Awesome Free Ed Tech Resources eBook!

  • Nearly 200 Free Applications and hundreds of resources to help you get the most out of them!
  • Tools for interactive collaboration, gamification, OER, mobile learning, & so much more!
  • YOURS FREE just for signing up for blog posts!
 

Sign Up Now

 
 

To Grade or not to Grade? Exploring the Great Grading Controversy

by Kelly Walsh on March 29, 2016

Share

Grading-cut-it-out

How we Assess Student Learning is Long Overdue for a Change

There has been a lot of hubbub lately about putting an end to traditional grading practices in our schools. Some ambitious educator(s) even started a Facebook page to petition for an end to grading in their district.

Further exploration of the topic reveals that the idea has been bandied about for quite some time. For example, I love the title of this article by Alfie Kohn (published back in 1999!), “From Degrading to De-Grading“.

Reading an article like “No Grades, No Problem: How one High School is Transforming Learning“, it’s hard not to think, “Why doesn’t assessment always work this way?” At Sanborn High School, report cards reflect whether or not students have become proficient, or not, in the competencies that each course is designed to teach them. Isn’t that the way it should be?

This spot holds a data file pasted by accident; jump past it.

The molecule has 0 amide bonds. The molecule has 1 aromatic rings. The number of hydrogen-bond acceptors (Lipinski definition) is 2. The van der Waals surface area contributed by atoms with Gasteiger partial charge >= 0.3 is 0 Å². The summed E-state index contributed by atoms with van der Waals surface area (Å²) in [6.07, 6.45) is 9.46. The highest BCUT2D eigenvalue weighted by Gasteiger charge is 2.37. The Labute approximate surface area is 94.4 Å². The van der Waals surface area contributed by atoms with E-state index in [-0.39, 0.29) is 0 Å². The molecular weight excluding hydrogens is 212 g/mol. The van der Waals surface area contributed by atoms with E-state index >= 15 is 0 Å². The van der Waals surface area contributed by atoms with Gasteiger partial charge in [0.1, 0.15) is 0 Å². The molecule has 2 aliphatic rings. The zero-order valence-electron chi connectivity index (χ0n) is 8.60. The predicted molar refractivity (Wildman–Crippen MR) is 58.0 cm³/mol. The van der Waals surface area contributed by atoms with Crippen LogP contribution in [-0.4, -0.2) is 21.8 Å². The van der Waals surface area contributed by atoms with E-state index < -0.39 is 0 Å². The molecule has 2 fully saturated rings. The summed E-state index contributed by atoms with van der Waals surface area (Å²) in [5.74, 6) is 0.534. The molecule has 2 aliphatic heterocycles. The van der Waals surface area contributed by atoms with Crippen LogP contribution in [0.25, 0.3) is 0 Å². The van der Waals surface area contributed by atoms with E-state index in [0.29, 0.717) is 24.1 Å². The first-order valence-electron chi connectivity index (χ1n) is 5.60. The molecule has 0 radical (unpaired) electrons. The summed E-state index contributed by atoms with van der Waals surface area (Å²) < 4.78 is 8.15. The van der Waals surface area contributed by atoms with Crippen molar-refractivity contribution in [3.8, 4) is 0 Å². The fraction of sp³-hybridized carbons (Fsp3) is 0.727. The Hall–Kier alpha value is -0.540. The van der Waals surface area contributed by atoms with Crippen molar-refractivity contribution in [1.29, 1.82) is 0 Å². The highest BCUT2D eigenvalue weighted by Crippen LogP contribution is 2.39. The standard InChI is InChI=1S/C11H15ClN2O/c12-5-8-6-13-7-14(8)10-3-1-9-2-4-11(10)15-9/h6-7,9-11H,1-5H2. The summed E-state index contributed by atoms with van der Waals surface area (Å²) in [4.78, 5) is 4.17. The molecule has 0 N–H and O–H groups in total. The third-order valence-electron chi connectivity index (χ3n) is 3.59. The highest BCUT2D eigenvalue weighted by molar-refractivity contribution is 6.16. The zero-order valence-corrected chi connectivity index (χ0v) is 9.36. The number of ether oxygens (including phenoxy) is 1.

Assigning Grades in a “Gradeless” System

So how do these students get assigned grades, which are expected by colleges for application purposes, and by society in general? It’s all about the rubric.

In this type of system, for each competency being taught in a class or course, students are likely to be assigned an Achievement Level (for example, “Not Yet Competent”, “Insufficient Work Shown”, “Basic Proficiency”, “Exemplary”), with the minimum ‘passing’ grade being “Basic Proficiency”. As students move through the course, their work on assignments and projects, as well as their overall understanding (assessed in dialogue with teachers) is assessed periodically and assigned an achievement level. By the end of the course, students are to have shown basic proficiency in most or all competencies in order to pass the course and move on.

These final rankings are assigned corresponding “GPA” values so they can be translated to traditional grading. The overall system in use at Sanborn is explained further in this PDF.

The Move to Competency Based Assessment

Those familiar with Competency Based Learning will recognize the approach described above. Every year, more schools are moving to these models and decreasing or eliminating traditional tests and A through F grading systems. Some states, like New Hampshire and Michigan, even have state-wide initiatives to support competency in High Schools.

Now this isn’t to say that CBE and the elimination of traditional grades are the same thing, but they certainly can go hand-in-hand.

Regular EmergingEdTech readers will recall that I am a fan of CBE in higher education. I’m excited to see the relationship between the “no more grades” movement and CBE. It makes a lot of sense.